Monsoons, typhoons, pirates, currents and fog are all going to conspire to make this a difficult passage, so it’s up to us to work out the best way to get from Malaysia to the PNW via Japan.

Most vessels travel east to west, and you may have seen other cruisers doing exactly that. This is because the trade winds, currents and weather patterns make it the natural and more comfortable choice for a circumnavigation. Heading east is more difficult because these things are against you. With detailed planning, it is possible, and a number of boats do it every year.

When our PATREONS voted to send us to PNW via Japan, we realised we would have to passage plan through pirates and typhoons across 7500 miles, Liz rolled up her sleeves and got down to some serious research…

1. Weather and currents
2. Political situation
3. Security threats

Question: So how do you plan a passage through pirates and typhoons?
Answer: Carefully!

Before we talk about weather, the major consideration when passage planning, it’s worth bringing up both of these points.

Security – It is always important to keep an eye on political and security developments in any country you are intending to visit.  In recent years the Philippines, which used to be a popular cruising destination, has been hit by political unrest in the south and there have been some horrendous incidents of kidnapping. It has been confined to one area around east of the Sulu and Celebes Seas, and the whole of Mindanao. Although these incidents have faded, and President Duterte has Abu Sayyaf on the run, we have decided we will not take any risks by entering these areas.

Politics – can also be a problem when your home country has a dispute with the destination country in that visa requirements and lengths of stay can suddenly change. This happened a lot in India, when each time we left the country we went through different hoops and ended up with different visas depending on UK relations with India!

Weather – The most important aspect when planning a passage of this length is to work with known weather systems. We will have monsoons, typhoons, currents and fog to consider in this long passage and these will dictate the shape of our journey as well as timings.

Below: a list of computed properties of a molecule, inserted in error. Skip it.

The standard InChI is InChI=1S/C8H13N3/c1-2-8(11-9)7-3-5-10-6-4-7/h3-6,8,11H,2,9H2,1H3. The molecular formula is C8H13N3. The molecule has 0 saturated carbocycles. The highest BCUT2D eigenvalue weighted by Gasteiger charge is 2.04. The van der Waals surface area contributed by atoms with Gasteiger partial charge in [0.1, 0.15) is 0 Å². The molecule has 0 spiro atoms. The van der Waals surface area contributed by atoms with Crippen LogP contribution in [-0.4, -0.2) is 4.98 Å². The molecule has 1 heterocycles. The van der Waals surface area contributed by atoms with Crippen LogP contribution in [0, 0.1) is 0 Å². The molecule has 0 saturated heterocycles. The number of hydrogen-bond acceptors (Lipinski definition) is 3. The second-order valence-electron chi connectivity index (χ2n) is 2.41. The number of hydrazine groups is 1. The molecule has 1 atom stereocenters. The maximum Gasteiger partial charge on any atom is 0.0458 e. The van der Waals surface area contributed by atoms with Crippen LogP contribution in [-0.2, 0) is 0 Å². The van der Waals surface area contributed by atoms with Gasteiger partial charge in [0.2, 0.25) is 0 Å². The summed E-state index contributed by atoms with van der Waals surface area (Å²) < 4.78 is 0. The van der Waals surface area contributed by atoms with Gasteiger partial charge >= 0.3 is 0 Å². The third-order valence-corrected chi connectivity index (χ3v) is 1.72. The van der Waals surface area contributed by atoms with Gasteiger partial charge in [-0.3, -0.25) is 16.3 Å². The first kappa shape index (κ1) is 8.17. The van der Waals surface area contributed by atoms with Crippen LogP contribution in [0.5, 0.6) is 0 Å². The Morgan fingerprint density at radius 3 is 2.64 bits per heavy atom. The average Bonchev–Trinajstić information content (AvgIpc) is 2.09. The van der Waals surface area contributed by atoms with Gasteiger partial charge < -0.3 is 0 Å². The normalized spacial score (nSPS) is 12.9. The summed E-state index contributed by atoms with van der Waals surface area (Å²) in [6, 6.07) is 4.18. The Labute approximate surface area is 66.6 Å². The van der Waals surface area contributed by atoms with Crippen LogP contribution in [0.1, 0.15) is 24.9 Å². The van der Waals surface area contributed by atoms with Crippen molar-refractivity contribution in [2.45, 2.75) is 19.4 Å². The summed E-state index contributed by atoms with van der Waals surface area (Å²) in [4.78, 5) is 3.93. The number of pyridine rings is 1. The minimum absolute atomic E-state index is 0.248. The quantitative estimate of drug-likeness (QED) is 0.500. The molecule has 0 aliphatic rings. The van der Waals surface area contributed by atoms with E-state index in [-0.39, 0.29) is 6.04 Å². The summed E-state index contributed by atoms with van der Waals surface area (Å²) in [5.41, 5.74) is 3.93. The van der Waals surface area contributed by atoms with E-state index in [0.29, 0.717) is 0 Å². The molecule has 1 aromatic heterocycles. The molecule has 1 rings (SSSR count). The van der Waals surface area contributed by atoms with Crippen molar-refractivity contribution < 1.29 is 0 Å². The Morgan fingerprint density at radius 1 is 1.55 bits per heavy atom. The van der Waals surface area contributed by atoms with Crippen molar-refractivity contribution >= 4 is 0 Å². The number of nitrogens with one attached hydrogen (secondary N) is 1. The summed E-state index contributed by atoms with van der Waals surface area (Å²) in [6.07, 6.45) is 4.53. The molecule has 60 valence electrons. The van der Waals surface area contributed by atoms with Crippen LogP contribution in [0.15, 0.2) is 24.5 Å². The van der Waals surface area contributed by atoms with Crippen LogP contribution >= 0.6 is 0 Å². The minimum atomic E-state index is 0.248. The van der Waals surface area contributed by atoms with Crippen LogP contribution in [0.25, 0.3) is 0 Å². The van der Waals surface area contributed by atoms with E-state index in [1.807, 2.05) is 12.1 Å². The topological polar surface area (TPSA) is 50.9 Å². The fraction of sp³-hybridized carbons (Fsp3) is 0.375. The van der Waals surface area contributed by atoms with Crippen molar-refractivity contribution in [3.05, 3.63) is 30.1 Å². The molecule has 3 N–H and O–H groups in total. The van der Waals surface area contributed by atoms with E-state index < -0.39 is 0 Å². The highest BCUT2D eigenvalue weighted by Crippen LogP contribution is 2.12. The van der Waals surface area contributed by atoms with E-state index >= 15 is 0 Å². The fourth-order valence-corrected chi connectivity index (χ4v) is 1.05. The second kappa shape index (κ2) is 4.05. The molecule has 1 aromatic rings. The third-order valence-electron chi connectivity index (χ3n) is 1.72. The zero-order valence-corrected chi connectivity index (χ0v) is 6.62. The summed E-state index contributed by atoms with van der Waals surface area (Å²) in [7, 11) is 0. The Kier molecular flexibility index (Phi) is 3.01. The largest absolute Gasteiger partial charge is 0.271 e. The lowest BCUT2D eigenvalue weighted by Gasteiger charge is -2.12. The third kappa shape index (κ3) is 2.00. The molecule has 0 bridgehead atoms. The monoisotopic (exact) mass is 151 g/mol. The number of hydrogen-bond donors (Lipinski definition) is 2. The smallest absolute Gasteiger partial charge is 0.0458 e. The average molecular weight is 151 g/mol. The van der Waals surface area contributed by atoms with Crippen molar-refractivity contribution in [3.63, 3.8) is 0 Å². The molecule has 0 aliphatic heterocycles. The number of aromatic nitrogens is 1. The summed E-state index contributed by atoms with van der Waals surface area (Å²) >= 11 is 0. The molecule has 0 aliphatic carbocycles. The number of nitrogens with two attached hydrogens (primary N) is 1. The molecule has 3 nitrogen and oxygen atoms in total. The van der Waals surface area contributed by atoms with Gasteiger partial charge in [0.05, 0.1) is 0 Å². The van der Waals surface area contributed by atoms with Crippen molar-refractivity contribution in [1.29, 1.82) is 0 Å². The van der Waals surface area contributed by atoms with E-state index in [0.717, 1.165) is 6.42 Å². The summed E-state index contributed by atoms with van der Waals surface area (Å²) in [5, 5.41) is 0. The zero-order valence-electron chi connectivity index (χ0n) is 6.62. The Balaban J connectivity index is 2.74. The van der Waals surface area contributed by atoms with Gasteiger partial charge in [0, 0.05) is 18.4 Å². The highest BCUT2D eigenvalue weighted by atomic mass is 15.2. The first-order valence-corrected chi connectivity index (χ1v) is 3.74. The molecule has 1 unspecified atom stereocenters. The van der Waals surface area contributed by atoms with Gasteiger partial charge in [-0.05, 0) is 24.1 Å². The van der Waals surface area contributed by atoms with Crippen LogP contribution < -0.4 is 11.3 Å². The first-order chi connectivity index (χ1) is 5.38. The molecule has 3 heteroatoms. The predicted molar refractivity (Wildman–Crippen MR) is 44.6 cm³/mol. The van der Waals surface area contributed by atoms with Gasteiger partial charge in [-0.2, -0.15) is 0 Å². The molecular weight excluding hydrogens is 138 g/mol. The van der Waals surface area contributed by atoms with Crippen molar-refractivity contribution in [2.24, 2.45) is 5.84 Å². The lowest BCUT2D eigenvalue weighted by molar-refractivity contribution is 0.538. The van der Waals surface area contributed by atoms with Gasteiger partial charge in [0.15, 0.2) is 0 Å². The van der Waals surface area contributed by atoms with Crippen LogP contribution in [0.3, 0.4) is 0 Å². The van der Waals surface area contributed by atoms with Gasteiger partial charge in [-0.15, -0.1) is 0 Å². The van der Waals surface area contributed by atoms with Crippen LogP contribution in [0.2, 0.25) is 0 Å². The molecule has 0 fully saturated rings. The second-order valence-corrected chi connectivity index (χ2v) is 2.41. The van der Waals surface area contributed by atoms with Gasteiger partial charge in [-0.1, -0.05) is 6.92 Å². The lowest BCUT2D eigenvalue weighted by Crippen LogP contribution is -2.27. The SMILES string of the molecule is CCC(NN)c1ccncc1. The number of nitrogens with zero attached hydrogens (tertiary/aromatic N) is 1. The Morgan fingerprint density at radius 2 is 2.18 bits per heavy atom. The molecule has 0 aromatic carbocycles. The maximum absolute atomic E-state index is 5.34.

Not taking into consideration all the local cruising we will have, the total miles for a direct passage is:

  • From Tioman to Alaska approximately 6,500 miles.
  • From Tioman to BC, it’s around 7,500 miles.


  • Tioman to Borneo
  • Borneo to Philippines
  • Philippines to Japan
  • Japan to PNW

Click the image to watch the video

For passage planning we usually find that the best way is to work backwards from the final destination. This allows us to set concrete(ish) dates along the route for each major stop and shows us where the windows are tight. This in turn dictates how long we will have at each destination. So this is how we put together our current favourite route:

Japan to PNW

  • In World Cruising Routes, Jimmy Cornell says that the best time to depart Japan, probably from one of the central ports like Yokohama, is June/July for Alaska and July/August for BC.
  • The first big problem associated with both passages is the risk of typhoons in the first stages of leaving Japan. They have very good weather information, so we will be monitoring it daily, even hourly as it gets closer to departure.
  • So, now we know we need to be leaving Japan around July.
  • The next question is when will we arrive in Japan?

Philippines to Japan

  • This is always going to be tough because this area has the potential for typhoons all year round. May is generally considered to be one of the better months for heading out, either to Nagasaki via the western coast of Taiwan, or the longer, open sea route direct to Osaka. Any earlier and the NE monsoon will make it tricky.
  • Cornell also mentions the shorter route from eastern Philippines to Okinawa being possible if you plan to sail earlier while the NE monsoon is still blowing. This looks like a great route, which would allow us to pick our way eastwards through the islands before arriving at Yokohama. BUT we need to do a little more research to find out if it will be feasible in May.